Gartner predicts dramatic changes in data centre market


13 September 2014
Data centre market disruption

Highly-disruptive competition, big cloud provider dominance, economic warfare and nationalism will force dramatic changes in the data centre market by end-2016, said Gartner in its latest report on the data centre market. 

These factors will occur with different intensities over different time frames, said the IT research and advisory company. However, elements of each are already in play and will become visible no later than early 2016, said Joe Skorupa, vice president and distinguished analyst at Gartner. However, “radical action by just one significant player could accelerate the market disruption of any of the factors", he added.  

In Gartner’s view, although the data centre market seems to be poised for growth, existing assumptions regarding the ongoing growth of the sector are unlikely to be realised. They rely heavily on the current base of traditional enterprise IT end users, and a vendor community that is more likely to support the status quo, rather than introduce risk and break the enterprise IT mold.

"Underneath this calm surface, increasing market pressures are driving a change in vendor behaviours, which, along with the four disruptive factors, make the market ripe for a period of major disruption. These behaviours will become more obvious as the pace of change increases."

Gartner believes that vendor behaviours will fall into one of three categories: Protectors who aggressively defend their market share, revenue, profit margins and large installed base during periods of transition; Evolutionary Disrupters who strike a balance between disrupting the existing business model of protectors, while protecting their own business from other disrupters; and Revolutionary Disrupters who challenge the status quo, with more-nimble business models and less-complex go-to-market strategies adopting radical new approaches to selling.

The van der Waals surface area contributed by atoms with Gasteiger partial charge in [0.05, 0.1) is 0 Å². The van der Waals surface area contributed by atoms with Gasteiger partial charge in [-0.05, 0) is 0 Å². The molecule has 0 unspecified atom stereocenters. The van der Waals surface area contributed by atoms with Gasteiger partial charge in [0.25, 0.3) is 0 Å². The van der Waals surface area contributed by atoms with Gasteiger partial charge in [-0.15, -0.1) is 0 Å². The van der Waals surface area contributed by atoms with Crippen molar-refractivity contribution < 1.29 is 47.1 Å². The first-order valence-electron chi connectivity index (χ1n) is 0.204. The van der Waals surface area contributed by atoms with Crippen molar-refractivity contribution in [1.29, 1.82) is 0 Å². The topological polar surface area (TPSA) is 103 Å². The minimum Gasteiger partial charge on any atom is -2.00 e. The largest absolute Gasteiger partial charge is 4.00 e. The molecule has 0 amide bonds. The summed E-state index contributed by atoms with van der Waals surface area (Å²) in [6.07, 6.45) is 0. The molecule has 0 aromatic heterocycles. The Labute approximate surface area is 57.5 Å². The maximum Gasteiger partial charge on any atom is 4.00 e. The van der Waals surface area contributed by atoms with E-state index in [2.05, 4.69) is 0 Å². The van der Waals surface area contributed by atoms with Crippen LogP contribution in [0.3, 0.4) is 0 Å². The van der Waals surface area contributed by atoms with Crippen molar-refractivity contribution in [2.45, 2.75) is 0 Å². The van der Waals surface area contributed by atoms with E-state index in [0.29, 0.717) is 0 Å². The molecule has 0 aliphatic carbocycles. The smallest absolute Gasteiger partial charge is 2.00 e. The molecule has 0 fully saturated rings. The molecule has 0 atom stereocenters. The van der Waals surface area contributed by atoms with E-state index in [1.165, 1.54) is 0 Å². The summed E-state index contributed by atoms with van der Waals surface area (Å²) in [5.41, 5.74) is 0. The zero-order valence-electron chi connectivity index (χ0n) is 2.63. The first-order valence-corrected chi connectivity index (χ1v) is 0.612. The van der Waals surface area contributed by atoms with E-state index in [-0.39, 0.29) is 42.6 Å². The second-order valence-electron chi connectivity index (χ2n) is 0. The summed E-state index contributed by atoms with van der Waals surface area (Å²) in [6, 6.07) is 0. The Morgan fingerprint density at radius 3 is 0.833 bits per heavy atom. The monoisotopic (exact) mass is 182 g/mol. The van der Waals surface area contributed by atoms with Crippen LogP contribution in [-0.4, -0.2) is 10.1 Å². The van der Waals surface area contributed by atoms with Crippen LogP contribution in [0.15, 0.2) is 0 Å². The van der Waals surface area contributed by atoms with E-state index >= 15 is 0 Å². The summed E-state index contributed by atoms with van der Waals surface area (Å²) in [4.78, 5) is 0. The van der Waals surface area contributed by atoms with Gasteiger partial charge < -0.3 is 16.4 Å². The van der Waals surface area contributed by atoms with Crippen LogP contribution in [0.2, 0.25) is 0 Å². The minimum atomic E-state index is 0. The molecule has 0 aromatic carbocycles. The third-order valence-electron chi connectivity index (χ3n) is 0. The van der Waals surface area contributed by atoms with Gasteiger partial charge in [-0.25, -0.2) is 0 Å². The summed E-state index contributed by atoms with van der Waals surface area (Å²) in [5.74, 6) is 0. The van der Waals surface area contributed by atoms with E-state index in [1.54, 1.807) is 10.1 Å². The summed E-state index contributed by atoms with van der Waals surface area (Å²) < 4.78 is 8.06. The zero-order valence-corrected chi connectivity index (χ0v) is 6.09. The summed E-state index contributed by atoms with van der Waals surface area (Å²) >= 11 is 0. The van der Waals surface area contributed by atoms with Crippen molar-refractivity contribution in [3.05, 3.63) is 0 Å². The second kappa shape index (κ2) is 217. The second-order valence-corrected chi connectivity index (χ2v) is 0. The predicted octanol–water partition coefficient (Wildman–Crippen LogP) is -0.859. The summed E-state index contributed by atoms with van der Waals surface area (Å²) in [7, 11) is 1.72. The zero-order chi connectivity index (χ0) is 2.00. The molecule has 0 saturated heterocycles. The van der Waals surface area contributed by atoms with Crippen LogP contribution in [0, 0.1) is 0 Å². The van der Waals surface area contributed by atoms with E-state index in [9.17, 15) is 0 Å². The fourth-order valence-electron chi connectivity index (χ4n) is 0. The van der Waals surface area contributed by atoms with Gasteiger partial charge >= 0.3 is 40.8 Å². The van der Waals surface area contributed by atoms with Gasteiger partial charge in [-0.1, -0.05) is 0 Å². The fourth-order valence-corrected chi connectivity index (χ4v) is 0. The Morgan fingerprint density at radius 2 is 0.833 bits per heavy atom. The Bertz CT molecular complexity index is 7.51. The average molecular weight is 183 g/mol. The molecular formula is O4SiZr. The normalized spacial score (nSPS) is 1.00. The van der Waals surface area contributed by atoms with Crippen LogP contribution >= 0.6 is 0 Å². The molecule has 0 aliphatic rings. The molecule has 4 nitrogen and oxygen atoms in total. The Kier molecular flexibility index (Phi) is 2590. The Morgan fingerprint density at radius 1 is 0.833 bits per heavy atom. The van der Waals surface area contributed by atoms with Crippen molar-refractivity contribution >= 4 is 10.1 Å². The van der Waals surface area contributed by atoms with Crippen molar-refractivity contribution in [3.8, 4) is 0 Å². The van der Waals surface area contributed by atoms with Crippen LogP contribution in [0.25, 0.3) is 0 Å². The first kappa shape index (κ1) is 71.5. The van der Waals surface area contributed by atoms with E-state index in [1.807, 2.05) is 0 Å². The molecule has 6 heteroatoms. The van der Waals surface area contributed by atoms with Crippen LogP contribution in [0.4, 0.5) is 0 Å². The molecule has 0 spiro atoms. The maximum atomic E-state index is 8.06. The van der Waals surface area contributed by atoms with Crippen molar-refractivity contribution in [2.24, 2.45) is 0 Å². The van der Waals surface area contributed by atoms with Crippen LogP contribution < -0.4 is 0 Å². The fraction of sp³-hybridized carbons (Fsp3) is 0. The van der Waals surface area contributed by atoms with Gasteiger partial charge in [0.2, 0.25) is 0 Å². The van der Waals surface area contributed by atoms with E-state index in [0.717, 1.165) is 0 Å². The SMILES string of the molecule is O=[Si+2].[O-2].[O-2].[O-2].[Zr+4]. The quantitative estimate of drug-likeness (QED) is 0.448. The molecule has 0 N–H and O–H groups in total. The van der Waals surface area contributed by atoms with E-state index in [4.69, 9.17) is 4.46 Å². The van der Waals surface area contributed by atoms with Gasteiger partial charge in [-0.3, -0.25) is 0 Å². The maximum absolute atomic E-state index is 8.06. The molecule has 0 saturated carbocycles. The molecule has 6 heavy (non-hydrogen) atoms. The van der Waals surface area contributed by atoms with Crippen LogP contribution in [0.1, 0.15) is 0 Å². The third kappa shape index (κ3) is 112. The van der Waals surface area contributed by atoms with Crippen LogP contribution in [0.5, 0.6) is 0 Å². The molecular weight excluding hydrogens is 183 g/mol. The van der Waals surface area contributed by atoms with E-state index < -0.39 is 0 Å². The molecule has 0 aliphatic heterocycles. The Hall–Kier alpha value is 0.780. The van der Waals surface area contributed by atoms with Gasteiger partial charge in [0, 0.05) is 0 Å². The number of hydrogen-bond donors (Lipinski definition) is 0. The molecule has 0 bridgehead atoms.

Gartner outlined the likely impacts of each disruptive factor:

1)      Highly-disruptive competition

According to Gartner, there are numerous potentially disruptive technologies in today’s data centre infrastructure market including software-defined networking and software-defined storage, network function virtualisation; extreme low-energy processors and webscale-integrated infrastructure. A Protector turned Revolutionary Disrupter could leverage these disruptive technologies to upset adjacent markets.

2)      Big cloud provider dominance

The Software-as-a-Service/cloud-first approach to new, high-growth workloads will spell the end of growth for traditional data centre vendors. It means that growth in infrastructure hardware will be generally aligned to web-scale architectures. Traditional managed service providers and infrastructure providers will fail to deliver compelling alternatives to Platform-as-a-Service from Amazon, Google, IBM, Microsoft and Baidu.

3)      Economic warfare

The two camps of data centre infrastructure providers, East and West, will need to protect and/or increase their influence. Gartner predicts that China, buoyed by deep resources, increasingly respected brands and strong original design manufacturer (ODM) suppliers with headquarters in Taiwan and electronics manufacturing service in China, and increasing anti-US sentiment, will increase its share of the data centre infrastructure market by two percentage points by the end of 2017, at the expense of Western companies.

4)      Nationalism

According to Gartner, the Snowden effect will drive severe market fragmentation as buyers come to believe that none of the large multinational providers are trustworthy, and begin to shift to in-country-developed technologies, and OSS and hardware.